Age-related Changes in the Left Ventricular Twist
Sabiye Yılmaz, Harun Kılıç, Saadet Demi̇rtaş, Mehmet Bülent Vatan, Efe Edem, Mustafa Tarık Ağaç, Mustafa Türker Pabuccu, Mehmet Akif Çakar, Mustafa Gökhan Vural, Murat Aksoy, Ersan Tatlı, Hüseyin Gündüz, Ramazan Akdemi̇r
Keywords: Echocardiography, rotation and twist, aging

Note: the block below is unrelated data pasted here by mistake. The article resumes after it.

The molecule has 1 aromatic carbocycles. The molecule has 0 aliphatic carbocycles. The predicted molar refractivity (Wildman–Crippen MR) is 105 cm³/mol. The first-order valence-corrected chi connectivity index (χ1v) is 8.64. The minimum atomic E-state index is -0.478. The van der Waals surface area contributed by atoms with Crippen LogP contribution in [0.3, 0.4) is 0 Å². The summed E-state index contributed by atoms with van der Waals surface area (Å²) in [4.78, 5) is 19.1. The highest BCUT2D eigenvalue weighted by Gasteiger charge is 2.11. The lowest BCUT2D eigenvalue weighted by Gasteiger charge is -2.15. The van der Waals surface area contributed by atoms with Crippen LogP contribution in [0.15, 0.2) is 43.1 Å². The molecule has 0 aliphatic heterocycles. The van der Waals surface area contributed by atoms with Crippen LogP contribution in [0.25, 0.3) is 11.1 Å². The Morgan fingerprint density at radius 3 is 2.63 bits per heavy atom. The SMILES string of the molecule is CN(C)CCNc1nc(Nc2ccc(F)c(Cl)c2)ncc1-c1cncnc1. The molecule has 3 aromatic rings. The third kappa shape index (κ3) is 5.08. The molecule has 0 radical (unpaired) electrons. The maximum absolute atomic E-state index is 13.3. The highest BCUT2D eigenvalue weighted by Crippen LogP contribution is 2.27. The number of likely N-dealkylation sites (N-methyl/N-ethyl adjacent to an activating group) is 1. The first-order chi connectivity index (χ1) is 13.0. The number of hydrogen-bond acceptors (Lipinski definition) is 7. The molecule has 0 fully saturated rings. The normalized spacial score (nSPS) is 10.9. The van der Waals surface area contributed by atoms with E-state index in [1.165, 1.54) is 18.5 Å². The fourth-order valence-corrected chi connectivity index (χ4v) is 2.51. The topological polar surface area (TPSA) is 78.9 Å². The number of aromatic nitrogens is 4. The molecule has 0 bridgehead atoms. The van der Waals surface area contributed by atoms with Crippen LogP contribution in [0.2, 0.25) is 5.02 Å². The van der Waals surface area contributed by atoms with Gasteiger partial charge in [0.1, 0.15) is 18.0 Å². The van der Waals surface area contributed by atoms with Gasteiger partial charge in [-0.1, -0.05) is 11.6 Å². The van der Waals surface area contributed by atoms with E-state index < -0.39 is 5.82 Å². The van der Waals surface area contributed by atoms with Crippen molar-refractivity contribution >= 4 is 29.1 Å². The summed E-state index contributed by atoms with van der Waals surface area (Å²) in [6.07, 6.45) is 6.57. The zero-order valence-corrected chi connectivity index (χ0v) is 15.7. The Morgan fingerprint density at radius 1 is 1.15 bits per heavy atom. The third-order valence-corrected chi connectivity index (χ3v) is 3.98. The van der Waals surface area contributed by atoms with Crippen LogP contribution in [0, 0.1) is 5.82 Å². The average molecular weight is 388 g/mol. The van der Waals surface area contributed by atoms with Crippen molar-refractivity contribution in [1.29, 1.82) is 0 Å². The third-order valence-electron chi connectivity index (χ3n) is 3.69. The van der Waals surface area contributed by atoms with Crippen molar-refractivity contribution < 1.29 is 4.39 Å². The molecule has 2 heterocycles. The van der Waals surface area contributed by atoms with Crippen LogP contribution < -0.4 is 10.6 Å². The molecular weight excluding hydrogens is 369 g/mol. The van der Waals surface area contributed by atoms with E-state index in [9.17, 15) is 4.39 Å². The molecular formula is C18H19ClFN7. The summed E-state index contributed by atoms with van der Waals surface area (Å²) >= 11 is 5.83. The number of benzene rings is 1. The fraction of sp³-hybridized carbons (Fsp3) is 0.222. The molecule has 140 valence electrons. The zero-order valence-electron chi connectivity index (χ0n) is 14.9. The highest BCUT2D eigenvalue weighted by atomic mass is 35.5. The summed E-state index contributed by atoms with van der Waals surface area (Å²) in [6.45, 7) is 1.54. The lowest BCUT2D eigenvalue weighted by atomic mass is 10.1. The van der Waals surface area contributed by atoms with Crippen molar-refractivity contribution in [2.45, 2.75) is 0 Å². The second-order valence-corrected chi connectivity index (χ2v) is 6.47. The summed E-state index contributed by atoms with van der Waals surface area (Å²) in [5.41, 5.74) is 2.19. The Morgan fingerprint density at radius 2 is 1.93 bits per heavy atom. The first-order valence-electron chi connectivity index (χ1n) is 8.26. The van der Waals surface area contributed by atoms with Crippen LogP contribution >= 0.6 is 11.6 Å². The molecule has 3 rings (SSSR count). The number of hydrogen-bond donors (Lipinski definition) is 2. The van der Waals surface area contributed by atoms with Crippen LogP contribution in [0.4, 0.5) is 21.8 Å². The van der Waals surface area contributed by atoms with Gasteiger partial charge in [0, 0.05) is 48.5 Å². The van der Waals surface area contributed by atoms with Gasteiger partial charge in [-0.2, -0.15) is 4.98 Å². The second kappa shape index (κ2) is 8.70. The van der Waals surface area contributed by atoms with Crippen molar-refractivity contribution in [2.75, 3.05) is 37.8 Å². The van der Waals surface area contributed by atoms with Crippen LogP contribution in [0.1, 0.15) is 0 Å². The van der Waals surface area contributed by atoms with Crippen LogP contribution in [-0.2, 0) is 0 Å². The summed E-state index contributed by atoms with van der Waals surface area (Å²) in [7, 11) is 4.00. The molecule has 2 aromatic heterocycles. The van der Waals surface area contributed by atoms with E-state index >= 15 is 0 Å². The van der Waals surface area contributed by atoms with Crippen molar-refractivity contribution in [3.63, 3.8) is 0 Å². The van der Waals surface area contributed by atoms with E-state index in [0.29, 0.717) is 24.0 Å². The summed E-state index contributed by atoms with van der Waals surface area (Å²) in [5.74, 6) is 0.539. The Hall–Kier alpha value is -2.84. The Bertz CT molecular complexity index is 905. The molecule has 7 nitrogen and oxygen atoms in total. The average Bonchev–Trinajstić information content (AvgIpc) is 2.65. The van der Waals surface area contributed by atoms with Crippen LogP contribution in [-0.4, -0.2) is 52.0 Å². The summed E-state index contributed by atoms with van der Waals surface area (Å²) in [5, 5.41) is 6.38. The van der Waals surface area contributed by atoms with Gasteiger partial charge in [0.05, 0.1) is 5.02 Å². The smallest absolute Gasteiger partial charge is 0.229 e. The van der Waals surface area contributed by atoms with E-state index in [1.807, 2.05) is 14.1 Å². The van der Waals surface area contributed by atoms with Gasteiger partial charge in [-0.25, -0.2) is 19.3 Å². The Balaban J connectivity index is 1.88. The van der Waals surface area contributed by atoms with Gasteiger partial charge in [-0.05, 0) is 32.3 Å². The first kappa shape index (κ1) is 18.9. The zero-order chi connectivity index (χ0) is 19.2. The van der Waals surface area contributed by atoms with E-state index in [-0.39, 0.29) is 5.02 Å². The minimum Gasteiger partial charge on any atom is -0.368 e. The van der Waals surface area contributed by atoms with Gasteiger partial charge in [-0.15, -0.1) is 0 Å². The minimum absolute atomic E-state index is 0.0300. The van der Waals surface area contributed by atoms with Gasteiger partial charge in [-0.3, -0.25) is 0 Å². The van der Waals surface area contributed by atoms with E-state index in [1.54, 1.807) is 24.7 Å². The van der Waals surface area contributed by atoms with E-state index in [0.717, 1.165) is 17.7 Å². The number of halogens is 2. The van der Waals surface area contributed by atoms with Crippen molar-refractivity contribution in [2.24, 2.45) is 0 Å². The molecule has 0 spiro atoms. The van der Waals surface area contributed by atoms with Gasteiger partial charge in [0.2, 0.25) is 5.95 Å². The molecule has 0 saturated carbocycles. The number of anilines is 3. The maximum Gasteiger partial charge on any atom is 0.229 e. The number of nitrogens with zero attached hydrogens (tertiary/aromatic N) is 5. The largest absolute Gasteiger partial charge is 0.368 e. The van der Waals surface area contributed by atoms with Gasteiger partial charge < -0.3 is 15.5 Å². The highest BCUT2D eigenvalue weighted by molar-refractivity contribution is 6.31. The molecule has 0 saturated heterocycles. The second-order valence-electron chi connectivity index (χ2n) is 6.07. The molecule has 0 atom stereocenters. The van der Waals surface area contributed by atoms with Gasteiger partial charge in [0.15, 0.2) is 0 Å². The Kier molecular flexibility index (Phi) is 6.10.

Introduction: Left ventricular (LV) rotation and twist play important roles in LV contraction and relaxation. Systolic function is usually preserved with aging, but diastolic function deteriorates. The aim of this study was to establish a reference value for LV twist and examine the effect of aging on it. Patients and Methods: We enrolled 75 healthy subjects who were divided into two groups according to age: < 40 and > 40 years. LV rotation and twist were assessed with two-dimensional speckle tracking imaging at the basal and apical levels of the parasternal short axis. LV twist was defined as an apical rotation relative to the baseline. Exclusion criteria included a history of ischemic and valvular disease, arrhythmia, use of a pacemaker, and systolic dysfunction. Results: Peak A wave velocity (70.6 ± 13.7 vs. 57.7 ± 10.6, p< 0.001) and E/E'ratio (7.7 ± 2.2 vs. 6.1 ± 1.3, p< 0.001) were higher and peak E wave velocity (52.4 ± 16 vs. 76.8 ± 11, p< 0.001) and E/A ratio (0.75 vs. 1.34, p< 0.001) were lower in old patients than in young patients. There was an increase in apical rotation (4.4 ± 2.9° vs. 3.3 ± 2.4°, p= 0.075) and a decrease in basal rotation (−4.1 ± 2.7° vs. −5.2 ± 3.7°, p= 0.185) in old patients, but these changes indicated no significant difference. With aging, the twist increased (8.6 ± 3.3° vs. 8.5 ± 4.1°, p= 0.890), but not significantly. LV apical rotation (5 ± 3.2 vs. 2.4 ± 1.1, p= 0.004) and twist (9.4 ± 3.4 vs. 6.9 ± 2.4, p= 0.64) decreased in the old group with an increasing degree of LV diastolic dysfunction. Conclusion: LV twist slightly increased with age, but this effect was reversed with increased diastolic dysfunction even in the presence of normal systolic function.